The objective of this review was to determine challenges and opportunities facing dairy cattle production in Homa Bay County, which lies within the Lake Victoria basin. Three cattle production systems were included: farms keeping indigenous breeds; farms keeping crosses of indigenous and exotic breeds and farms keeping exotic breeds. Both primary and secondary data were collected using questionnaires, key informant interview, published grey literature sources and institutional websites. Quantitative data was analyzed using descriptive statistics and One-way analysis of variance used as inferential analysis at 5% level of significance, while qualitative data were summarized using themes. Among the different cattle breeds raised, milk was predominantly produced by indigenous type. Most farms owned about 4 acres of land, with farms keeping indigenous breeds owning 7 herds of cattle while farms keeping crosses and pure exotic breeds kept 4 and 3 herds of cattle, respectively. Daily milk yield from exotic breeds was 18 L, while indigenous breed produced 1.7 L. Milk was sold to neighbours, local markets and for household consumption. Farmers faced challenges with regard to quality and unavailability of feeds during drought periods, controlling livestock diseases, sources of information and breeding services. The County government and its development partners implemented projects on dairy productivity: fixed-time artificial insemination project and introduction of Brachiaria grass which is drought resistant and have high protein content. This report presents findings which are important for policy making on dairy farming and lessons on how public and private sector partnership can alleviate challenges facing dairy farming.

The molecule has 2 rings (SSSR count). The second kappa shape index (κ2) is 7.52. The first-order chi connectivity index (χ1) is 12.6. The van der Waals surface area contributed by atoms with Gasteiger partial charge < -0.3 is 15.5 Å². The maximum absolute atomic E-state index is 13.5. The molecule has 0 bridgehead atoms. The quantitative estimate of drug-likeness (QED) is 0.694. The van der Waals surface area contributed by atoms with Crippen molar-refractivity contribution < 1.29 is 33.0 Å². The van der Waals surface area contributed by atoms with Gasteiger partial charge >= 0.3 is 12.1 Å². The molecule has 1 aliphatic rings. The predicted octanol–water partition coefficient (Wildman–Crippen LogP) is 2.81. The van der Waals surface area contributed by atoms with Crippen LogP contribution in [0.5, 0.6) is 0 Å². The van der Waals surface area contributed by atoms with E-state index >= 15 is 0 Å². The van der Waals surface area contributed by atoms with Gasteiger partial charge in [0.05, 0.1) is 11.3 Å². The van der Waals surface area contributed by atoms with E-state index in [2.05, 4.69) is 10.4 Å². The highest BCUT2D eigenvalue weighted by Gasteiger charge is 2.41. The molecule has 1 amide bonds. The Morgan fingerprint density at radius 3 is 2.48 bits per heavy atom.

Key words: Challenges and opportunities, dairy cattle farming, western Kenya.
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